The Assyrians conquered the Northern Kingdom about 720 BC. Many Jews were deported, and other people were brought in to take their place. The people and their faith traditions were mixed together. Worship of the true God was distorted.

The Southern Kingdom was conquered by the Babylonians in 600 BC. They too were carried off into exile. When they retuned 70 years later, the Samaritans resisted that resettlement.

Whether it was Samaria’s objection to the exiles’ return or their faith differences, the people of the Southern Kingdom (Judea) detested the Northern Kingdom (Samaria, but also called Israel). There was enmity on both sides.

Back to Acts: some believers take their Church-building out of Jerusalem and into nearby Samaria. They step out of their Jewish comfort zone, following Christ’s example:

John 4:4-9
Now he had to go through Samaria . . . Jacob’s well was there, and Jesus, tired as he was from the journey, sat down by the well. It was about noon.

When a Samaritan woman came to draw water, Jesus said to her, “Will you give me a drink?”

. . . The Samaritan woman said to him, “You are a Jew and I am a Samaritan woman. How can you ask me for a drink?” (For Jews do not associate with Samaritans.)

The rest of Acts takes us on a tour of the northern Mediterranean. Paul’s travels are broken down into three “missionary journeys” and end in house arrest in Rome. Paul’s Church-building adventure is no pleasure cruise.

2 Corinthians 11:24-26
Five times I received from the Jews the forty lashes minus one. Three times I was beaten with rods, once I was pelted with stones, three times I was shipwrecked, I spent a night and a day in the open sea, I have been constantly on the move. I have been in danger from rivers, in danger from bandits, in danger from my fellow Jews, in danger from Gentiles; in danger in the city, in danger in the country, in danger at sea; and in danger from false believers.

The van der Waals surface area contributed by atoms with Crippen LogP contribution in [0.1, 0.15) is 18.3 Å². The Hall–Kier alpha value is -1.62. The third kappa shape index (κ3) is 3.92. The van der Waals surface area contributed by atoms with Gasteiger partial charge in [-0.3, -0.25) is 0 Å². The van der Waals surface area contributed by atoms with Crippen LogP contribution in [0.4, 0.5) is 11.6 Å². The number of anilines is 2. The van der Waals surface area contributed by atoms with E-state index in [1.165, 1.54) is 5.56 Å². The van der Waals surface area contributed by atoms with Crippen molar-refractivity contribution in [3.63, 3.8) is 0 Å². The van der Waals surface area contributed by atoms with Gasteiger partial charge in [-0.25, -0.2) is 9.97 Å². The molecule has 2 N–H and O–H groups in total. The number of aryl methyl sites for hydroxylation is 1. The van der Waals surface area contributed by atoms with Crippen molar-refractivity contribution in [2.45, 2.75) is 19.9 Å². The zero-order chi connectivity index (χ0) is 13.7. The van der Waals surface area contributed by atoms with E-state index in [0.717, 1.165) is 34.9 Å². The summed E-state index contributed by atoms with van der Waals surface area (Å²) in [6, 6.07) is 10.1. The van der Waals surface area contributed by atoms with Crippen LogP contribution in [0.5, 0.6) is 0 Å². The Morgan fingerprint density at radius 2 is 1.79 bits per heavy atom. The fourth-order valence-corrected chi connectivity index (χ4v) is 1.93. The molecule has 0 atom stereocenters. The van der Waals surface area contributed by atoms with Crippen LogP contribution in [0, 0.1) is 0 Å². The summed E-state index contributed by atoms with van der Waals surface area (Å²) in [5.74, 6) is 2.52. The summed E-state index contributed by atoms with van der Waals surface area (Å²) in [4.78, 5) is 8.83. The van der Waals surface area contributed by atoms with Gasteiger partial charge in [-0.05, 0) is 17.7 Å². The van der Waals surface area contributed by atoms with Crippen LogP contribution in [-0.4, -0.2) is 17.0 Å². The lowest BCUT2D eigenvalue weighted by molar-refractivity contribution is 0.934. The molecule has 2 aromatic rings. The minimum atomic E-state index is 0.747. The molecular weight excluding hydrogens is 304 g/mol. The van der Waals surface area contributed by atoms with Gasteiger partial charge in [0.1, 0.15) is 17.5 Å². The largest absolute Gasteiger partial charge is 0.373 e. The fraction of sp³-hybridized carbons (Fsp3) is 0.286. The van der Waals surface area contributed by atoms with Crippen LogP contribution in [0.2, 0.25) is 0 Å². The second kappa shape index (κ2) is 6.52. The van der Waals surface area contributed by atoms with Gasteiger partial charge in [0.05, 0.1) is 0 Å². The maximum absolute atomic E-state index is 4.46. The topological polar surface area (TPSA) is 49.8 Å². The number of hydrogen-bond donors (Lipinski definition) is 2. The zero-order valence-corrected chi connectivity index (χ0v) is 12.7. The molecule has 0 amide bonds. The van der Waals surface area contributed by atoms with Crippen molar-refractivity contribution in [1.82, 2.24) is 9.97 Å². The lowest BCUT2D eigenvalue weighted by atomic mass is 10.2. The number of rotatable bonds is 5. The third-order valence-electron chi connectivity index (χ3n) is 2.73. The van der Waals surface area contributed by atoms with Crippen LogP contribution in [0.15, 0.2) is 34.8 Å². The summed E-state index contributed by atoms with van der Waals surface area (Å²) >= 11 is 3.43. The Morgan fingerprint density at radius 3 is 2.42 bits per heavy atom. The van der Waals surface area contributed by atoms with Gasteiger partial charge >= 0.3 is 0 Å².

In less than 40 years, Christ’s Church expands from a small group of believers huddling together in a single room to many churches scattered throughout the Roman Empire. Acts ends in Rome, where Paul continues to build the Church right under Caesar’s Roman nose:

Acts 28:30-31
For two whole years Paul stayed there in his own rented house and welcomed all who came to see him. He proclaimed the kingdom of God and taught about the Lord Jesus Christ—with all boldness and without hindrance!




Church building—it always starts with Jerusalem, the “foundation of peace.” It starts with Christ, the Prince of Peace. He is our Peace, he is the world’s peace. And he says,


Matthew 5:9
Blessed are the peacemakers.

Let us build the Church, both in numbers (of congregations, of believers) and in faithfulness. We do that by prayer, with our money, with our time, and most of all—through the power of the Spirit—by our witness.



“The Saviour says, ‘Begin at Jerusalem.’ Just as we say, ‘Ladies first,’ so it is ‘the Jew first.’ They take precedence among races, and are to be first waited on at the gospel feast. Jesus would have us entertain a deep regard to that nation which God chose of old, and out of which Christ also came, for he is of the seed of Abraham according to the flesh. He puts those first who knew him first.”
Charles Haddon Spurgeon (1883)
Beginning at Jerusalem, Sermon #1729
(read it for yourself here)




Psalm 122:6-8
Pray for the peace of Jerusalem:
“May those who love you be secure.
May there be peace within your walls
and security within your citadels.”
For the sake of my family and friends,
I will say, “Peace be within you.”


Prayer is one way to build the Church. Via prayer, we build the Church today in Jerusalem, and on the West Bank, and in every nation. We build the Church in places of faith, in places of persecution, and EVERYWHERE.

Thy kingdom come. Come, new Jerusalem. Come, peace with God. Forever. Amen.

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Where’s your personal Samaria? That would be a good place to build the Church. Spread the peace.